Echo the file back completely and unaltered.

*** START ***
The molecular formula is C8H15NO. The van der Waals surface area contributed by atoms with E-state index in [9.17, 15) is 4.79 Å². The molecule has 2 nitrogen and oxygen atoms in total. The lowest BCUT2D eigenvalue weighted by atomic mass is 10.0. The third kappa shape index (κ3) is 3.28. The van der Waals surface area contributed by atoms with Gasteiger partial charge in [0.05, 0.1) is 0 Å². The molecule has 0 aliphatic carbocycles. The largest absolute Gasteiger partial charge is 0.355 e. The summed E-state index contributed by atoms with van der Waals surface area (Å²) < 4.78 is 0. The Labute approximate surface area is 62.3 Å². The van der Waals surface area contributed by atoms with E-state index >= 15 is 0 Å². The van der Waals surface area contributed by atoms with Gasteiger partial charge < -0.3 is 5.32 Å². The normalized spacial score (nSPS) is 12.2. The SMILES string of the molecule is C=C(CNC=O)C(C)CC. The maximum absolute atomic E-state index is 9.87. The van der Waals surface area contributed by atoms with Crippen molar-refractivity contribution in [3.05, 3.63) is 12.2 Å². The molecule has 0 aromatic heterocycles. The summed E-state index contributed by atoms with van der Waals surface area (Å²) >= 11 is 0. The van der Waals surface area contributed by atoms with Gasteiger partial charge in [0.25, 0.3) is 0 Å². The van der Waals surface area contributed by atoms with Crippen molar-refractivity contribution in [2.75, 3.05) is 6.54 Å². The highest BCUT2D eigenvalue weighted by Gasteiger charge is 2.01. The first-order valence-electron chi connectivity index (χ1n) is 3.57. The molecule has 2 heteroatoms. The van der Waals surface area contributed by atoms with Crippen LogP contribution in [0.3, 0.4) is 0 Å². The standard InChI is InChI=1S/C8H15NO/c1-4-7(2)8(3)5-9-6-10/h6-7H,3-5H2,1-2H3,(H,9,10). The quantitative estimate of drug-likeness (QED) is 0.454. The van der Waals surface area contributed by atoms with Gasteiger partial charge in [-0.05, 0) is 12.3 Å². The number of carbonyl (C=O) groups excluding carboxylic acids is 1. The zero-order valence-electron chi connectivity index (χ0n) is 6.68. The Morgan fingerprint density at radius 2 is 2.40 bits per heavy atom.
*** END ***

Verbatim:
The molecular formula is C8H15NO. The van der Waals surface area contributed by atoms with E-state index in [9.17, 15) is 4.79 Å². The molecule has 2 nitrogen and oxygen atoms in total. The lowest BCUT2D eigenvalue weighted by atomic mass is 10.0. The third kappa shape index (κ3) is 3.28. The van der Waals surface area contributed by atoms with Gasteiger partial charge in [0.05, 0.1) is 0 Å². The molecule has 0 aliphatic carbocycles. The largest absolute Gasteiger partial charge is 0.355 e. The summed E-state index contributed by atoms with van der Waals surface area (Å²) < 4.78 is 0. The Labute approximate surface area is 62.3 Å². The van der Waals surface area contributed by atoms with E-state index >= 15 is 0 Å². The van der Waals surface area contributed by atoms with Gasteiger partial charge < -0.3 is 5.32 Å². The normalized spacial score (nSPS) is 12.2. The SMILES string of the molecule is C=C(CNC=O)C(C)CC. The maximum absolute atomic E-state index is 9.87. The van der Waals surface area contributed by atoms with Crippen molar-refractivity contribution in [3.05, 3.63) is 12.2 Å². The molecule has 0 aromatic heterocycles. The summed E-state index contributed by atoms with van der Waals surface area (Å²) >= 11 is 0. The van der Waals surface area contributed by atoms with Gasteiger partial charge in [0.25, 0.3) is 0 Å². The van der Waals surface area contributed by atoms with Crippen molar-refractivity contribution in [2.75, 3.05) is 6.54 Å². The highest BCUT2D eigenvalue weighted by Gasteiger charge is 2.01. The first-order valence-electron chi connectivity index (χ1n) is 3.57. The molecule has 2 heteroatoms. The van der Waals surface area contributed by atoms with Crippen LogP contribution in [0.3, 0.4) is 0 Å². The standard InChI is InChI=1S/C8H15NO/c1-4-7(2)8(3)5-9-6-10/h6-7H,3-5H2,1-2H3,(H,9,10). The quantitative estimate of drug-likeness (QED) is 0.454. The van der Waals surface area contributed by atoms with Gasteiger partial charge in [-0.05, 0) is 12.3 Å². The number of carbonyl (C=O) groups excluding carboxylic acids is 1. The zero-order valence-electron chi connectivity index (χ0n) is 6.68. The Morgan fingerprint density at radius 2 is 2.40 bits per heavy atom.